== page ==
Musical Happening Op 1 No 2 Musical Happening Op 1 No 6 Musical Happening Op 2 No 1

The Musical Happening was hailed by the Library Journal as "A broadside within a broadside, this processed salute to new music is as fascinating for the wild layout as for the content. Published by a 19-year-old Texas editor [who] . . . moves freely from jazz to classical to modern . . ." ~~Bill Katz, Library Journal, June 15, 1969, p. 2441.

James Siddons was an invited participant at the Symposium of New Music and Its Criticism, held as part of the Gaudeamus Foundation Music Week, Rotterdam, The Netherlands, September 8-9, 1970.

Textbooks and Digital Learning Resources

Hymn Supplement for Music Appreciation and Music History. Third edition. Kendall Hunt Publishing Company, 2018. This workbook presents the musical score (as found in hymnals) and annotations for 26 hymns and other religious songs used in masterpieces of music commonly found in standard textbooks of music appreciation and history; for example, the hymn "Wake, Awake, For Night Is Flying" is presented with information about how Bach used the original chorale by Philip Nicolai (1599) in his Cantata No. 140, Wachet auf, Ruft uns die Stimme. Similarly, the Shaker song "'Tis the Gift to Be Simple" (often mistakenly thought to be a secular folksong, "Simple Gifts"), is presented with annotations about Shaker worship and Copland's ballet Appalachian Spring. Twelve worksheets called Critical Thinking Activities allow students to explore these topics as assignments.

James Siddons prepared approximately 250 digital learning exercises in music for McGraw-Hill's Connect program and Cengage's Mindtap program in 2013-2016. These learning resources were used for Roger Kamien, Music: An Appreciation (chapters on Medieval, Renaissance, Classical Era, and Non-Western Music), Craig Wright, Listening to Music, Gloria Fiero, The Humanities Tradition, and David Willoughby, The World of Music.

Theology and Church Ministry

“The Musical Nature of the Psalms,” lecture given at Wesley Theological Seminary, Washington, D.C., November 15, 2001. A chapel service the same day included music composed by James Siddons.

“Theological Aspects of the Music and Thought of Arnold Schoenberg,” lecture given at Duke University Divinity School, Durham, North Carolina, December 6, 1996. This research paper examines influences on Arnold Schoenberg from music theorists and composers, Jewish and Christian liturgy, and modern theologians, especially Adolph von Harnack and Karl Barth. The writings of Schoenberg in his Style and Idea are discussed, as well as interpretations offered by his student Dika Newlin in her Bruckner-Mahler-Schoenberg. To watch a video with the audio recording of this lecture (37 mins), click here.

Newlin1972 Dika Newlin and James Siddons, 1972.

“Organs and Organ Music in Japan,” lecture with musical examples and photographs from Japan for the Lynchburg, Virginia, chapter of the American Guild of Organists, given March 24, 1991.

“Hymns, Hems, and More Hims: A Patchwork History of Church Song,” educational program presented in the sanctuary of Fort Hill United Methodist Church, Lynchburg, Virginia, September 13, 1987. Musical examples were sung by the church choir, and by the audience as congregational hymns.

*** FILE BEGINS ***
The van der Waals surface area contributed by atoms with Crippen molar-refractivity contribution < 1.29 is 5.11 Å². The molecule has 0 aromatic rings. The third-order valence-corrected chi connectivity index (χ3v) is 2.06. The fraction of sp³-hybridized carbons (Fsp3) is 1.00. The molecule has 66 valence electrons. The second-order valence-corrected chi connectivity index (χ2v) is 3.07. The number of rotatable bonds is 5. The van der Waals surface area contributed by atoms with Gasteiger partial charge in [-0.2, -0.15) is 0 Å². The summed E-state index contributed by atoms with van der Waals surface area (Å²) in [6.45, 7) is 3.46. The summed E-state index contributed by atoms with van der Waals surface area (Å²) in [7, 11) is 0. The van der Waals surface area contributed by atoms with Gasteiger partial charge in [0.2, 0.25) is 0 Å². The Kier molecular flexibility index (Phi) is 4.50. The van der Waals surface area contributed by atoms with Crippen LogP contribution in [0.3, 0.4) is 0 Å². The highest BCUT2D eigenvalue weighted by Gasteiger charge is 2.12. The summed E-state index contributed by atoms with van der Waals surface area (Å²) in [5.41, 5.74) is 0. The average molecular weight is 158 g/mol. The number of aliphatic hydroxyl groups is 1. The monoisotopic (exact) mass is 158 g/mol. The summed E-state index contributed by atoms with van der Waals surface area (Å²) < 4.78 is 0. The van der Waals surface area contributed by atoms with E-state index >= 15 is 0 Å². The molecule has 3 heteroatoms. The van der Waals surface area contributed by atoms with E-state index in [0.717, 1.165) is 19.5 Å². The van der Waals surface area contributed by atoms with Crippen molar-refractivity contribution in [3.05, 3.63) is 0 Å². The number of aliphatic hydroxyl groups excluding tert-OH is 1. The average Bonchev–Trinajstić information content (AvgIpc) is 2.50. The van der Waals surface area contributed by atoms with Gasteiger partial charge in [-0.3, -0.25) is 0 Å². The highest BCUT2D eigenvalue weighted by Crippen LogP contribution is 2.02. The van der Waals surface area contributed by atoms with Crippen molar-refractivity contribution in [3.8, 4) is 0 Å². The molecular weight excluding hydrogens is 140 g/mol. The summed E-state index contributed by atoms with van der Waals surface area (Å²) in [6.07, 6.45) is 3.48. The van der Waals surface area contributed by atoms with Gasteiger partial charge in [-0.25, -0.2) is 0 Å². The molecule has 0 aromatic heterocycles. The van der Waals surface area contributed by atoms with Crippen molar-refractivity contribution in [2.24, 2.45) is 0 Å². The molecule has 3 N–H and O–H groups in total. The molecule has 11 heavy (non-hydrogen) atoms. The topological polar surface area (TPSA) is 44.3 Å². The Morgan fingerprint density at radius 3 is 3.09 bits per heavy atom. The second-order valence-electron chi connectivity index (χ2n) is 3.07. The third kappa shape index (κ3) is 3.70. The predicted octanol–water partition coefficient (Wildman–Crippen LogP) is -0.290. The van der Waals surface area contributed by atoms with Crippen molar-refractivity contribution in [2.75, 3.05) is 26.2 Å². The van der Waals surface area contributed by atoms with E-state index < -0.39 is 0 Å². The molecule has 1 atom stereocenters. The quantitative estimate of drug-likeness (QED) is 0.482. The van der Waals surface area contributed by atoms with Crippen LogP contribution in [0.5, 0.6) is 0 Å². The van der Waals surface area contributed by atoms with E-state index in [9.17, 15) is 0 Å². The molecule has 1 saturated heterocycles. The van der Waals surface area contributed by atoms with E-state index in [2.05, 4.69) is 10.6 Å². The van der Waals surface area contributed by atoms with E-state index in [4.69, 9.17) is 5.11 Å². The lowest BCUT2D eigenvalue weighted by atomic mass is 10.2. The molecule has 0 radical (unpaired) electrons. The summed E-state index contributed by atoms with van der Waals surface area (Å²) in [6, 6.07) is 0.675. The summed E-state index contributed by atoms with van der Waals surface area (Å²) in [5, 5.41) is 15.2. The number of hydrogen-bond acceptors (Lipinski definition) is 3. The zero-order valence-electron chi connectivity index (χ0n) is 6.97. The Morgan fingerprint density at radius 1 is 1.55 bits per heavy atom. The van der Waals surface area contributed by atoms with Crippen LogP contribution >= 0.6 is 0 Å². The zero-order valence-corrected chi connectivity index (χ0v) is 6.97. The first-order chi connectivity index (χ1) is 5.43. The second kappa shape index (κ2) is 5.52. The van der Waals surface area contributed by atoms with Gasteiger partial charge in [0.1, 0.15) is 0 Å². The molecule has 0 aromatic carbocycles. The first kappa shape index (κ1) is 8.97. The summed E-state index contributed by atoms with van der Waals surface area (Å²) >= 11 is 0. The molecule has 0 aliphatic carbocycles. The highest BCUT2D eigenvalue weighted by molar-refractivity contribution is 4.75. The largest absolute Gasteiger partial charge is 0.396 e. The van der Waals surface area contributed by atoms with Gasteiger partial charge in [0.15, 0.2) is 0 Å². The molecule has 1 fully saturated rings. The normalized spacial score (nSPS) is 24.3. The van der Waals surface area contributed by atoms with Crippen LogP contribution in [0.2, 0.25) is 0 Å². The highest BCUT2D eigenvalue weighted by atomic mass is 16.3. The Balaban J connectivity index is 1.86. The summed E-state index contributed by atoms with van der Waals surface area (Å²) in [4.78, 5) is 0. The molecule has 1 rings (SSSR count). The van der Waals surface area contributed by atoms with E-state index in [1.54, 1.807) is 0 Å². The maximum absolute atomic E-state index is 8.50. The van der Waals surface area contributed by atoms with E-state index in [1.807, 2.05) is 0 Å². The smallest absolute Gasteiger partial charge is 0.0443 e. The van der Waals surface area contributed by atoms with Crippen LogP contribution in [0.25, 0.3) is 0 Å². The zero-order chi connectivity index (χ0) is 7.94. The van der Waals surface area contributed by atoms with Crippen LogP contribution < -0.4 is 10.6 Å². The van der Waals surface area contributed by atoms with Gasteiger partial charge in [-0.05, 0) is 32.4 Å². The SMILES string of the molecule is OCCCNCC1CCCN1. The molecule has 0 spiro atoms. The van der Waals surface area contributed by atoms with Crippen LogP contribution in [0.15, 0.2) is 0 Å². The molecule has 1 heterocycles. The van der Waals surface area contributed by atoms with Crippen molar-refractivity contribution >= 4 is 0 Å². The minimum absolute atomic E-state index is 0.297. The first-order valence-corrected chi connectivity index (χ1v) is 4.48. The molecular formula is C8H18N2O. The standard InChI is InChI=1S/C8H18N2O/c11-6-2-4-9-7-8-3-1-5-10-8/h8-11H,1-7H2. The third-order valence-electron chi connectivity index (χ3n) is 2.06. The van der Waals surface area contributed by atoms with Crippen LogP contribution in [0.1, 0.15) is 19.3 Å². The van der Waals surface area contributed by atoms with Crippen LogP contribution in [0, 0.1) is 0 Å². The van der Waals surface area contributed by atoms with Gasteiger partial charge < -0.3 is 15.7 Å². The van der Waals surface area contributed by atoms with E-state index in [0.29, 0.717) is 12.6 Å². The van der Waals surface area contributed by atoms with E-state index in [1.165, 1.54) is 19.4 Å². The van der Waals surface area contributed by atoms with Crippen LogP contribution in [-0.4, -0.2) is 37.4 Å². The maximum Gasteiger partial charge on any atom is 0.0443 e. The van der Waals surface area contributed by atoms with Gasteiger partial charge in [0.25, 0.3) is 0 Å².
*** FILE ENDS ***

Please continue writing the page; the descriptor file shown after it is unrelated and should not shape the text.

Virginia History

The Spirit of New London Academy: The Two-Hundred Year History of a Virginia Educational Landmark. Bowie, Maryland: Heritage Books, 1994. Commissioned by the Board of Managers of the Academy for the school’s bicentenary in 1995. New London Academy was founded as a school for boys, then was absorbed into the public school system of Bedford County, Virginia, in the 1870s while also accepting students from Campbell County. A grandson of Thomas Jefferson attended. “In fact, this book is really an example of the history of public education in America. For genealogists it is priceless. … This book is a ‘must’ for those with Virginia heritage.” –Jan Davis, Indian River Genealogical Society Newsletter, February 1995, page 4. “… author James Siddons, who recently completed a 600-page history of New London Academy, says … it crossed the paths of such people as Thomas Jefferson.” --Richard Foster, Roanoke Times & World-News, June 16, 1994, pages C5-C6. To hear a radio interview of James Siddons about this book, click here. To see a television interview of James Siddons about this book, click here.

New London Academy in 1888.
Methodist Protestant Church, 828 Church Street, Lynchburg, Virginia, facade of 1898.

A History of the First United Methodist Church of Lynchburg, Virginia, 1828-1988, with Genealogical Index and Description of the Church Archives. Bowie, Maryland: Heritage Books, 1992. “Dr. Siddons has extracted the historical record of this church from its archives (now placed in the Jones Memorial Library in Lynchburg) quoting extensively from the records and adding appropriate notes for clarity.” –The Virginia Genealogist 1992-93, page 312. “… a very readable history of the church and the old Lynchburg College, a unit of the Methodist Protestant educational system.”—The Virginia Genealogical Society Newsletter, Vol. XIX, No. 1, page 9.